The fear of God means an end to fear.
35:1 And Elohim (God the Judge) said to Ya’akov (Follows after the heel), “Arise, go up to Beit-El (House of God, the Judge), and settle there; and make there a Mizbe’ach (altar of blood sacrifice) to El (God, Judge) Who appeared to you when you were fleeing from the face of Esav (Hairy) achicha (your brother).”
Approximately 22 years earlier Yaakov had vowed that the place he had dreamed of while in Beiyt El would be none other than the House of God. At that time he had set up a pillar of remembrance commemorating his meeting with God. Yaakov’s intention was to return to his father’s house and although he had settled for a short time outside the city of Shechem, he is now being reminded by God of the vow he had made following his encounter with God at Beiyt El.
“And Ya’akov vowed a neder (vow), saying, If Elohim will be with me, and will be shmaraniy (Guardian) over me in this derech (way, journey) that I go, and will give me lechem to eat, and beged (clothes) to put on, So that I return to beiyt avi (House of my father) in shalom; then shall Hashem be for me Elohim (my God). And this even (stone), which I have set for a matzevah (pillar), shall be Beiyt Elohim (House of God): and of all that You shall give me I will surely give the aser (tenth) to You.” –Genesis 28:20-22
We note that even though Yaakov is heading south, he is none the less going up (geographically speaking), making Aliyah. This is an allusion to approaching the Mountain of the Lord.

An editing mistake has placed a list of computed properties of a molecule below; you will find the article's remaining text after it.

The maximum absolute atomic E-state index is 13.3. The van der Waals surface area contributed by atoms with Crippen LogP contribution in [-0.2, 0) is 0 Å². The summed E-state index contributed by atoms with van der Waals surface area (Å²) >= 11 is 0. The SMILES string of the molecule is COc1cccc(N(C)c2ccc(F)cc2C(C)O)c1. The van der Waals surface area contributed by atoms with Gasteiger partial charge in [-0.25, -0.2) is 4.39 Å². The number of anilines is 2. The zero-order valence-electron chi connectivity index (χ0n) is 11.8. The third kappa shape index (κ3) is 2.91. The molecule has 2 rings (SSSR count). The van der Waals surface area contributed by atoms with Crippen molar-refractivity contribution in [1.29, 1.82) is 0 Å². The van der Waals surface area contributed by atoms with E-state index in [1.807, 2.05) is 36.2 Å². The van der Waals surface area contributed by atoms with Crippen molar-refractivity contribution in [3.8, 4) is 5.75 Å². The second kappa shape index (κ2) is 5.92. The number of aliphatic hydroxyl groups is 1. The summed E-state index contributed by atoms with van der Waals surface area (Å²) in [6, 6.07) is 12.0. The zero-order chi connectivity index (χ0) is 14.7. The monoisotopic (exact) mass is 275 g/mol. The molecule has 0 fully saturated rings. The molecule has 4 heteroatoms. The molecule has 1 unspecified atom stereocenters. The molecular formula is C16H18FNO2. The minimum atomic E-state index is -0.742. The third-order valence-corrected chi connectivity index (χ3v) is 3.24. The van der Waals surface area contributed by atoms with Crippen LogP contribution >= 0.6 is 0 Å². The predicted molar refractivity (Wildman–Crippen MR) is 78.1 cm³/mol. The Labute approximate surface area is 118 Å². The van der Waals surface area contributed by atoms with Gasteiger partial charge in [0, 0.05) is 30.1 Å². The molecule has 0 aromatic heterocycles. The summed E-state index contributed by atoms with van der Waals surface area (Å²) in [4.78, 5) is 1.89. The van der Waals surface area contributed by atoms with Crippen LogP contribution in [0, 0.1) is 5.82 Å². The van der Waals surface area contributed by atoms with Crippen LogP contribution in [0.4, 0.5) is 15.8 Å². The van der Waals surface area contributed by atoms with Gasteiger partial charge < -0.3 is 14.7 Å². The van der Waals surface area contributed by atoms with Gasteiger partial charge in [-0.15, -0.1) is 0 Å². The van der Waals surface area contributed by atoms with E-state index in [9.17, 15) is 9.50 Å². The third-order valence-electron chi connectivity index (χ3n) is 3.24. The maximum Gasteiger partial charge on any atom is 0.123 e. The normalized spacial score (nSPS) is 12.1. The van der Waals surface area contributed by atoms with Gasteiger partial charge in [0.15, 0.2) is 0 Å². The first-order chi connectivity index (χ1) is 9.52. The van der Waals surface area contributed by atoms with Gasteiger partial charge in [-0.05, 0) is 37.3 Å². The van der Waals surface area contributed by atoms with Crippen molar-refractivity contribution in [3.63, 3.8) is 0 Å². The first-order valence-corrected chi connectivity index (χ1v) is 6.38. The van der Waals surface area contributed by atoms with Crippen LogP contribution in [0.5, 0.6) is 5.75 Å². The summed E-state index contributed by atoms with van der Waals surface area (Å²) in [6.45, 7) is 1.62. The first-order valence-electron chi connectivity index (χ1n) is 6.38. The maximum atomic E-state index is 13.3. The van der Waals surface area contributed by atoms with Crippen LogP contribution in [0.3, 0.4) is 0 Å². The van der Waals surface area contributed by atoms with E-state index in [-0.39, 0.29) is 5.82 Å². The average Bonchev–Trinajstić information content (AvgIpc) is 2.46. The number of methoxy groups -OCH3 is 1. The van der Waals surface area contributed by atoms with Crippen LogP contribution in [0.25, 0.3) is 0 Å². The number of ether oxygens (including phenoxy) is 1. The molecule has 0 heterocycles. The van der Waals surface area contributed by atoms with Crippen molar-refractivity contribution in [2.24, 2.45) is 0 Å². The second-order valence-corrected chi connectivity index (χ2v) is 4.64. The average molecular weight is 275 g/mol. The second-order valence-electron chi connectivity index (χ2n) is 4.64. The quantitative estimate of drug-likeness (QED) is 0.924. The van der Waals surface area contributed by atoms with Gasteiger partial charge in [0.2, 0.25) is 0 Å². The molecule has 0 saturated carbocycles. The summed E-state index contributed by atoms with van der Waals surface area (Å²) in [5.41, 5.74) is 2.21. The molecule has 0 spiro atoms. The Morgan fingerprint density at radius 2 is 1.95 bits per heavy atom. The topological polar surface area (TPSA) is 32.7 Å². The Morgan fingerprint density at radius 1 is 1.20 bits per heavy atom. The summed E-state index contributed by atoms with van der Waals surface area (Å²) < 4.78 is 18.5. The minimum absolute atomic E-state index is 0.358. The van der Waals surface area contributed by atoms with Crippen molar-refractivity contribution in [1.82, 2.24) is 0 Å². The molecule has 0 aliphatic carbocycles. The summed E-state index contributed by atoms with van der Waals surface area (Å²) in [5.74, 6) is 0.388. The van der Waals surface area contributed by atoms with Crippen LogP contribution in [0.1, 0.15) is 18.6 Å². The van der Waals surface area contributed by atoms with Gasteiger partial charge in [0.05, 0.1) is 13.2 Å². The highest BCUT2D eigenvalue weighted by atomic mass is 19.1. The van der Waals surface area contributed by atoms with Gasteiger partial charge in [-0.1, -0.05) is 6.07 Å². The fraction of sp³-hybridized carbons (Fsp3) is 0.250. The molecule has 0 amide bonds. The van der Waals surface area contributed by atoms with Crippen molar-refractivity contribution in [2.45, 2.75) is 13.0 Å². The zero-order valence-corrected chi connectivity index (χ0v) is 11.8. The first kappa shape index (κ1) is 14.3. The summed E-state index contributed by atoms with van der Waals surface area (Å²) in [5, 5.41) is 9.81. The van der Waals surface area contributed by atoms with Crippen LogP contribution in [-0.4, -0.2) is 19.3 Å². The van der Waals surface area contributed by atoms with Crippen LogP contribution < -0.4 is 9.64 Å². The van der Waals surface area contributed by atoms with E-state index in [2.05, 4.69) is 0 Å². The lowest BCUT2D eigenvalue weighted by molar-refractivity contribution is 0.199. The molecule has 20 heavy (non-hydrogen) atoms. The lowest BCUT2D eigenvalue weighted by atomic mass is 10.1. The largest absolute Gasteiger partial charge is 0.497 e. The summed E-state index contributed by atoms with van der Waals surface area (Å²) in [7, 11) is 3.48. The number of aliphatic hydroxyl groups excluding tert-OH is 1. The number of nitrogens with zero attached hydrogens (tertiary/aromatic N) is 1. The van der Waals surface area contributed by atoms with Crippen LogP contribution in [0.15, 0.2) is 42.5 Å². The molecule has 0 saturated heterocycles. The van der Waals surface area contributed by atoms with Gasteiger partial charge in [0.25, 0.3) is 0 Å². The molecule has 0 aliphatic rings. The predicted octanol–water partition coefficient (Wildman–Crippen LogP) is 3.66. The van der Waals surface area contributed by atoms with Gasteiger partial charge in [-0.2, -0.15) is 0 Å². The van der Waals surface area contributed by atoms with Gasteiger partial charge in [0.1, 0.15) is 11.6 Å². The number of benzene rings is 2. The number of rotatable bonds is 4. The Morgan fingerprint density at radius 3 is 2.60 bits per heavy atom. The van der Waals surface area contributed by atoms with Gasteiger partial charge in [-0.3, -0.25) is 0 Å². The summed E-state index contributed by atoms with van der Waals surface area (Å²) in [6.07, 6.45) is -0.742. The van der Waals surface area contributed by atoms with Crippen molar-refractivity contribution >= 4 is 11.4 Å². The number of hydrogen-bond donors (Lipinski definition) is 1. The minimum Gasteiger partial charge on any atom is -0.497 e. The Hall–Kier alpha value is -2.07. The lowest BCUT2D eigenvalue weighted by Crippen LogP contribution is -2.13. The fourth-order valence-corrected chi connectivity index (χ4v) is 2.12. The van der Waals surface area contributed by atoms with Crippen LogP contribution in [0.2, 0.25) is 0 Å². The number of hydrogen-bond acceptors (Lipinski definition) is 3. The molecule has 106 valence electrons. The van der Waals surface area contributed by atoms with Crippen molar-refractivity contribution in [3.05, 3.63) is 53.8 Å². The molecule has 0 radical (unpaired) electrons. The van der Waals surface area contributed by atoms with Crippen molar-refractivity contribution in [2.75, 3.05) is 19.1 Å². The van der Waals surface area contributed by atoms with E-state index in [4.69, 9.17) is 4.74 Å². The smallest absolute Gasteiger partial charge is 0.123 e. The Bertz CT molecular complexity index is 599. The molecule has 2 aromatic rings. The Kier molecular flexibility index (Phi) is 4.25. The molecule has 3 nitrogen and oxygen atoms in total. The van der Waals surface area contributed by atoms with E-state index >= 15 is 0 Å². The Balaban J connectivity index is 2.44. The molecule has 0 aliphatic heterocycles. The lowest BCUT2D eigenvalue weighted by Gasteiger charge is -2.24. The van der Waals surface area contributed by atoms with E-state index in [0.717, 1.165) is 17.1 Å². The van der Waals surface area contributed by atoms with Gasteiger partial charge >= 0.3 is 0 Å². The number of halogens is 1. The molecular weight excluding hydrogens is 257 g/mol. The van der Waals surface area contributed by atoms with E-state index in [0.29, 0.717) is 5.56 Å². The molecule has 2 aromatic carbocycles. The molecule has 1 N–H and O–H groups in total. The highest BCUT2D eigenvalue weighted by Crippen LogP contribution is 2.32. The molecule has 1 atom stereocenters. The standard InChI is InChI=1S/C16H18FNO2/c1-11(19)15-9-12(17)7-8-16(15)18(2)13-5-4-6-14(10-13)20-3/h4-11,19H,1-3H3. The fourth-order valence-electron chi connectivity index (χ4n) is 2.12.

It is Elohim Who meets with Yaakov here. God instructs Yaakov to go up to Beiyt El and to build a sacrificial altar (mizbeach). Elohim speaks in the third person saying, “Make an altar to El Who appeared to you”. This indicates one of two things, either Elohim denotes the Malakh HaShem (Messenger of God/Yeshua) Who is speaking of the unity of God, thus El; or, the speaker Elohim is the unified God-head speaking of El (Yeshua). It is interesting to note that Gur Aryeh, referencing Exodus 34:6, says that in the present text the Name of God El conveys a boundless degree of mercy. Thus Elohim (Judge) and El (Mercy). In any case, the text conveys a sense of the complex unity of God, Who manifests to humanity in a number of ways.
God reminds Yaakov that his first encounter at Beiyt El took place in the days when he was fleeing Esav. It seems that God is helping Yaakov to reconnect with his calling, and to make a sober assessment of his present situation. He is no longer fleeing Esav, he is returning in freedom and is experiencing the fullness of God’s provision and protection for him. Yaakov has been in danger of returning to fear and uncertainty, being concerned about the possible repercussions of his sons’ actions against Shechem. Perhaps God is saying, “Remember that I was with you then, and I am with you now.”